Alternates to packing foam:

  • Sponge
  • Thermocol ( polystyrene)
  • Cloth

Step 6: Covering the Exterior of the Ukulele Case

I used a navy blue denim for the exterior. I used one full piece for the base and one full piece for the lid.

Fevicol marine works well for this process. Drop a dollop onto the cardboard, use a plastic card to spread it evenly and stretch out the denim over it to ensure proper adhesion. Once the glue has, dried a second coat of Fevicol marine, diluted with water is painted over the denim exterior with a plastic paintbrush. If you cannot find a plastic paintbrush you can use a brush from a hair dye kit, it works pretty well.

To finish off the exterior, the remaining denim edges onto the inside edge of the base and glue it in place with Fevicol. Repeat process for the lid.

Step 7: Interior Work

The interior work is similar to the cardboard cutouts. Use one piece for the base and one piece for the sides.

The method I employed was tuck and glue rather than glue the whole fabric because Fevicol spoils the soft feel of a T-Shirt. A glue gun is used for all the gluing since it is the most effective. Pull the piece over the edge, put in a straight line of glue from the glue gun, between the foam and the cardboard and then press together for a good fit. Clothesline clips can be used to ensure adhesion. Hot glue dries very quickly, so the above process needs to be quick.

Step 8: Reinforcing the External Connection Points

Picture of Reinforcing the External Connection Points

Though the cardboard is sturdy on it's own, it is encouraged to reinforce points of heavy wear and tear. The durability of the case would improve exponentially.

A 5 millimeter thick piece of plywood would do well. Cut out a strip and place it between the foam and the cardboard inside. Glue it in place. Drill pilot holes for the screws and then screw in the latches. Follow the same procedure for the hinges and the handle.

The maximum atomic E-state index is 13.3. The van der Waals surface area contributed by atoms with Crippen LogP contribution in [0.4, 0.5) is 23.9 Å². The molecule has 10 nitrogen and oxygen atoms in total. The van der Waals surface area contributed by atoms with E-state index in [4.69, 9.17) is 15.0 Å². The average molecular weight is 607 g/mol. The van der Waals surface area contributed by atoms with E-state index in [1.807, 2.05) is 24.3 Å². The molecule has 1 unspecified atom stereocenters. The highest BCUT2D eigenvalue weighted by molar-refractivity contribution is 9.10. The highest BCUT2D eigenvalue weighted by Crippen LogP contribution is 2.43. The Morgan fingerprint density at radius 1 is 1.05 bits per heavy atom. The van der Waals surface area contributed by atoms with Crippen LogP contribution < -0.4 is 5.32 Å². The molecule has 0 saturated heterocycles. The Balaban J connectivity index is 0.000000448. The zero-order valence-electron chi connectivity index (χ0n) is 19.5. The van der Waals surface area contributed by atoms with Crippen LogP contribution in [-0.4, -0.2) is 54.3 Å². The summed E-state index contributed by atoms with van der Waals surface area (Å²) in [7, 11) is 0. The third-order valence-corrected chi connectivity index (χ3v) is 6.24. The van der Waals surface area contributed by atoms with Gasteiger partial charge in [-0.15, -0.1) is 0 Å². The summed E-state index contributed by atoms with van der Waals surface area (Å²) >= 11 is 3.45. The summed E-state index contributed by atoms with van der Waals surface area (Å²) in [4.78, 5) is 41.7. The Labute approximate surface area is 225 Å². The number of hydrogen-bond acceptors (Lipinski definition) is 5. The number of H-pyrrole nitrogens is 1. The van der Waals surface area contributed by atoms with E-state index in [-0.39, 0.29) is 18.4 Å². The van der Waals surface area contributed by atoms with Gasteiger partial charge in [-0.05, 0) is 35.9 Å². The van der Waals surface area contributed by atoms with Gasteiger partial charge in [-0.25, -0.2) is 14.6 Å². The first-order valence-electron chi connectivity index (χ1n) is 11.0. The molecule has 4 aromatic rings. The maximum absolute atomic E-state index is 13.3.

Step 9: Finishing and Test Fitting

Picture of Finishing and Test Fitting

Interior: Make sure the Uke sits snugly and there is not much movement inside. The neck needs to be supported appropriately

Exterior: Slight misalignment due to different shapes of the lid and the base is to be expected.

I used an iron box and pressure to heat up the offending edges and train them to the proper shape.

Step 10: Finishing Touches and Things to Improve

Picture of Finishing Touches and Things to Improve

Use a nylon brush and scotchbrite to rough up the exterior to give a more softer denim like feel.

This step is necessary as the Fevicol significantly hardens the exterior of the denim.

Things to improve:

  • Should have ordered the hasp latches well in advance. I ordered them from Aliexpress towards the end of this project and they took well over 3 months to arrive
  • Make a full box and then cut out the lid with a saw
  • Add corner protectors of some kind using corners off plastic takeout boxes.

Comments

artsmithcraft (author)2018-01-19

Very cool! I made a uke case for my daughter about 5 years ago. She's a big Calvin & Hobbes fan, so it was themed like that. Funny thing is, you built your case in a very similar construction method and you couldn't have seen how I did it because I only posted process pictures on my website...something you probably never saw. I guess great minds think alike!

This is amazing! Please make an instructable for this. Would love to evaluate your work for future builds

Buso (author)2018-01-13

Great project.

THANKS!!

ClintonNeil (author)Buso2018-01-15

Thank You

Swansong (author)2018-01-12

That's a great way to make one cost effective and it looks really nice!

ClintonNeil (author)Swansong2018-01-15

Thank You

About This Instructable

688views

16favorites

License:

More by ClintonNeil:The Cardboard Ukulele Case
Add instructable to: